It is the services derived from energy including lighting, cooking and water heating, space heating, cooling, and access to information and communications that are essential to meeting people’s basic needs and enabling development. Economic activities either rely on these services or are substantially improved in their productivity, profitability, and efficiency, allowing more time and money to be devoted to livelihoods than would otherwise be spent on the burdens of using traditional energy. Access to energy for community institutions, such as schools, health centres, meeting places, and local government buildings, help attract greater provision and efficiency of support, adding to the quality of life and livelihoods.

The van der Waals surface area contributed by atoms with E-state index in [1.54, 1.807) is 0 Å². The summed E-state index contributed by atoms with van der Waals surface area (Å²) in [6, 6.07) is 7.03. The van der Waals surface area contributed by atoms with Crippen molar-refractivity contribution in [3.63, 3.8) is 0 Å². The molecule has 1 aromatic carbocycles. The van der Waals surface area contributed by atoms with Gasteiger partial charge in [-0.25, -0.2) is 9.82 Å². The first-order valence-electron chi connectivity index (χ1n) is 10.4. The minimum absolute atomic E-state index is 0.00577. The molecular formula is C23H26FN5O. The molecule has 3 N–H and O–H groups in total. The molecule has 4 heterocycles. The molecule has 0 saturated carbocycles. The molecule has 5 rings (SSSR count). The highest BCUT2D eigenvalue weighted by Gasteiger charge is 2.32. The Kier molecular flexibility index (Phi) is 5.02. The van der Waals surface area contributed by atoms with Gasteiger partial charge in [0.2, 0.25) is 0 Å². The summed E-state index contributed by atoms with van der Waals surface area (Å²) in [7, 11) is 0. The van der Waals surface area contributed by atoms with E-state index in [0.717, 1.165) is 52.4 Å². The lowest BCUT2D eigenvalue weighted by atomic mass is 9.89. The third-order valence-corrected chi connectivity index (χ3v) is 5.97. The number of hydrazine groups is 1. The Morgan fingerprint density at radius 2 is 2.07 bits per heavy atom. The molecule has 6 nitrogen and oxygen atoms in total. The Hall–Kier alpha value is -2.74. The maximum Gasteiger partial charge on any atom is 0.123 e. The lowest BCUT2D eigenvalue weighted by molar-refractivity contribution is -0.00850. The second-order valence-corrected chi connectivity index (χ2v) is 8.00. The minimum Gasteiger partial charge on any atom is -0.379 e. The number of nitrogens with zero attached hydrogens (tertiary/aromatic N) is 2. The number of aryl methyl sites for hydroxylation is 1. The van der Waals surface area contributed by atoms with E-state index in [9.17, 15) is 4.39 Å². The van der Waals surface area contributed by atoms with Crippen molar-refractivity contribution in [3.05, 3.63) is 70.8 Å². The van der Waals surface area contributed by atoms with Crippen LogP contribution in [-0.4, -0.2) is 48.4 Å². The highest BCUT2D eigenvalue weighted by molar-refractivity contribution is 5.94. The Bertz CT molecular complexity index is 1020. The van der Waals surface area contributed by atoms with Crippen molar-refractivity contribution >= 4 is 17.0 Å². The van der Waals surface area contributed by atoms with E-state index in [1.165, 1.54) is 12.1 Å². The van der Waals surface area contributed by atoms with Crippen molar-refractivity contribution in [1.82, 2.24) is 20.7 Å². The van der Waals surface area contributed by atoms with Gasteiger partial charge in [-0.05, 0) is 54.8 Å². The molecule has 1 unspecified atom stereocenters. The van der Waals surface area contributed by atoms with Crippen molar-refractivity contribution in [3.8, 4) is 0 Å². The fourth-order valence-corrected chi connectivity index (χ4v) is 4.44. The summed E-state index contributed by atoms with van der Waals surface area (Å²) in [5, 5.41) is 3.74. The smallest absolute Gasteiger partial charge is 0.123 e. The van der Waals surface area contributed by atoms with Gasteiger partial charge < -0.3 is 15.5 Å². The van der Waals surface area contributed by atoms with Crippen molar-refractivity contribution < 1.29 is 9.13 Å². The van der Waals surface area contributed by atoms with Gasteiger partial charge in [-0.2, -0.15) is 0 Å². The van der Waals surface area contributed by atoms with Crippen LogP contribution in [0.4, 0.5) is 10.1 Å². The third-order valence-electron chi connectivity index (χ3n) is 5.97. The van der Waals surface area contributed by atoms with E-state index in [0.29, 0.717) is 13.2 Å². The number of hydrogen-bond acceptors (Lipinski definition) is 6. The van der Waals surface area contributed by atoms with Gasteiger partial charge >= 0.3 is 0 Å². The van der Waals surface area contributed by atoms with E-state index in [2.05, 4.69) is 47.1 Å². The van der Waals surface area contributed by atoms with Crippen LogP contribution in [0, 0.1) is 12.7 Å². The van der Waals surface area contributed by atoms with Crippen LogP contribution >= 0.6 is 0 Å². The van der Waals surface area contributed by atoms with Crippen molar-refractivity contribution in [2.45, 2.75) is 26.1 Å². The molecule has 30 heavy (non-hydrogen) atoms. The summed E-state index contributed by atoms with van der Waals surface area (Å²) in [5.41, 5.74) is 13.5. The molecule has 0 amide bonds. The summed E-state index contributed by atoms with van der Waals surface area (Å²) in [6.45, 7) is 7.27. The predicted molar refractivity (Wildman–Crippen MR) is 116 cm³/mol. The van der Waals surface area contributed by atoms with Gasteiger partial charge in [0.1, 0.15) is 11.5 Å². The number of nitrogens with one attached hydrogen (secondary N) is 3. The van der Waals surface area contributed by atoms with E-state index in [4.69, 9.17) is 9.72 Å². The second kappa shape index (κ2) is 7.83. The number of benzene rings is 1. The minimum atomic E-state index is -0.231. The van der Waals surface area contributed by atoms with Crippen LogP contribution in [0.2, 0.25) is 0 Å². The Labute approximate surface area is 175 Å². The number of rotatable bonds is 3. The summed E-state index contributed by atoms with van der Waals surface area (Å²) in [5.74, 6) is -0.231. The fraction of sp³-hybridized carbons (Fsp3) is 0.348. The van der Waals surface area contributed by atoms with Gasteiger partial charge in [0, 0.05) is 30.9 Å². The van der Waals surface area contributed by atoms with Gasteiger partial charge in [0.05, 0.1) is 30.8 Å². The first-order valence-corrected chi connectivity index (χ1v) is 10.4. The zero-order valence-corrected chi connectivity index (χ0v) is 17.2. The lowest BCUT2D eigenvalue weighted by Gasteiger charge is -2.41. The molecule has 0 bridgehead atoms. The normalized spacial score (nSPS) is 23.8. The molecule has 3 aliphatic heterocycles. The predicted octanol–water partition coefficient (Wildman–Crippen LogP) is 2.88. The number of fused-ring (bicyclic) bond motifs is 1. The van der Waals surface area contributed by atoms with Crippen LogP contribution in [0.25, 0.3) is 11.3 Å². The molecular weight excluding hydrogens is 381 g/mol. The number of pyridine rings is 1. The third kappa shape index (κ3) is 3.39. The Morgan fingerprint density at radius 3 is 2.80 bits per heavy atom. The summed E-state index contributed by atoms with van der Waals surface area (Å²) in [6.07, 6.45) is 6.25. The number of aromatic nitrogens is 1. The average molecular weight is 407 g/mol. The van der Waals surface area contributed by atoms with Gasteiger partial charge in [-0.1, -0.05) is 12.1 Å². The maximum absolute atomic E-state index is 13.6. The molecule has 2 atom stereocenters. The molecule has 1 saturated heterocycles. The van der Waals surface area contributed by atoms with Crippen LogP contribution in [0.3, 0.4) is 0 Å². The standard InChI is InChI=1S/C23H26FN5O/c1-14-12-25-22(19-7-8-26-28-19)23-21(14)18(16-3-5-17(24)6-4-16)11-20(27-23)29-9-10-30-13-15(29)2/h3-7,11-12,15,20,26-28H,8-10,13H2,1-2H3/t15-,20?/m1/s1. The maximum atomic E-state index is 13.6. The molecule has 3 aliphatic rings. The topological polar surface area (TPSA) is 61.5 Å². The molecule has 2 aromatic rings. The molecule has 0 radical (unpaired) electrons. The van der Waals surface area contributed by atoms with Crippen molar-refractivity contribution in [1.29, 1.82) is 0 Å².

Energy access includes a wide range of technologies and uses. One definition of Total Energy Access is given as “Households, enterprises and community services have sufficient access to the full range of energy supplies and services that are required to support human social and economic development”.
Energy and Communication: Radios, Meteo-Stations, Warning Systems
If people are to adapt to new circumstances, they need to know the types of changes and threats that are likely to occur, what solutions are possible, and where support can be accessed. Whilst communities rely on the established pathways of communication with a range of actors, meteorological information and potential solutions will typically be outside their regular network of interactions. The advances in communication technologies have considerably broadened the scope and increased the speed of communications in ways that can help deal with climate change impacts. Information and Communication Technologies (ICTs) programmes are disseminating information that helps farmers to ‘take timely decisions, especially on which crop to cultivate,what preventive measures to take when facing disease or pest attacks, when to harvest and what prices to demand.